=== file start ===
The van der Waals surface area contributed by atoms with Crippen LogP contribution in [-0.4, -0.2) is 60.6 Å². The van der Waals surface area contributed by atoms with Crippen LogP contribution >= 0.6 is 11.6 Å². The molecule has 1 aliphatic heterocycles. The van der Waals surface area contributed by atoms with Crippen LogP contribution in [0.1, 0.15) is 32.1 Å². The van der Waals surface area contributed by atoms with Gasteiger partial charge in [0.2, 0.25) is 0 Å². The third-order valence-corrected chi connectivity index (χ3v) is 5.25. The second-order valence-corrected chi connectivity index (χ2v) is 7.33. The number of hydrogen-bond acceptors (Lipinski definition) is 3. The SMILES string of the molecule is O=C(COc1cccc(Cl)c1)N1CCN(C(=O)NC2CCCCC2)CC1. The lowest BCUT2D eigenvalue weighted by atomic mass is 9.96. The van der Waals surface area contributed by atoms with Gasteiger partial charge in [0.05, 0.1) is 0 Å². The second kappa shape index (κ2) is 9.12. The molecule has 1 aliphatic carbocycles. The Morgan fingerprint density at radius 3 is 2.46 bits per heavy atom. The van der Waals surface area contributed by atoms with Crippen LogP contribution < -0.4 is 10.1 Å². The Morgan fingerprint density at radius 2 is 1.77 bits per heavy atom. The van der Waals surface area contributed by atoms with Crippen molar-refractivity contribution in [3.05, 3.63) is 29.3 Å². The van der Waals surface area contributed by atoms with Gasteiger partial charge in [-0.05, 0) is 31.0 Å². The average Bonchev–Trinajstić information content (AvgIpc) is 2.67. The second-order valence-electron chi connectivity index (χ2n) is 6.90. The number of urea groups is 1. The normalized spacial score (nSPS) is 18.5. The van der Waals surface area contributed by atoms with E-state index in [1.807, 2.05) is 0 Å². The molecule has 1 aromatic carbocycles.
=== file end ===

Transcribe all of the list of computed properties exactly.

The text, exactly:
The van der Waals surface area contributed by atoms with Crippen LogP contribution in [-0.4, -0.2) is 60.6 Å². The van der Waals surface area contributed by atoms with Crippen LogP contribution >= 0.6 is 11.6 Å². The molecule has 1 aliphatic heterocycles. The van der Waals surface area contributed by atoms with Crippen LogP contribution in [0.1, 0.15) is 32.1 Å². The van der Waals surface area contributed by atoms with Gasteiger partial charge in [0.2, 0.25) is 0 Å². The third-order valence-corrected chi connectivity index (χ3v) is 5.25. The second-order valence-corrected chi connectivity index (χ2v) is 7.33. The number of hydrogen-bond acceptors (Lipinski definition) is 3. The SMILES string of the molecule is O=C(COc1cccc(Cl)c1)N1CCN(C(=O)NC2CCCCC2)CC1. The lowest BCUT2D eigenvalue weighted by atomic mass is 9.96. The van der Waals surface area contributed by atoms with Gasteiger partial charge in [0.05, 0.1) is 0 Å². The second kappa shape index (κ2) is 9.12. The molecule has 1 aliphatic carbocycles. The Morgan fingerprint density at radius 3 is 2.46 bits per heavy atom. The van der Waals surface area contributed by atoms with Crippen LogP contribution < -0.4 is 10.1 Å². The Morgan fingerprint density at radius 2 is 1.77 bits per heavy atom. The van der Waals surface area contributed by atoms with Crippen molar-refractivity contribution in [3.05, 3.63) is 29.3 Å². The van der Waals surface area contributed by atoms with Gasteiger partial charge in [-0.05, 0) is 31.0 Å². The average Bonchev–Trinajstić information content (AvgIpc) is 2.67. The second-order valence-electron chi connectivity index (χ2n) is 6.90. The number of urea groups is 1. The normalized spacial score (nSPS) is 18.5. The van der Waals surface area contributed by atoms with E-state index in [1.807, 2.05) is 0 Å². The molecule has 1 aromatic carbocycles.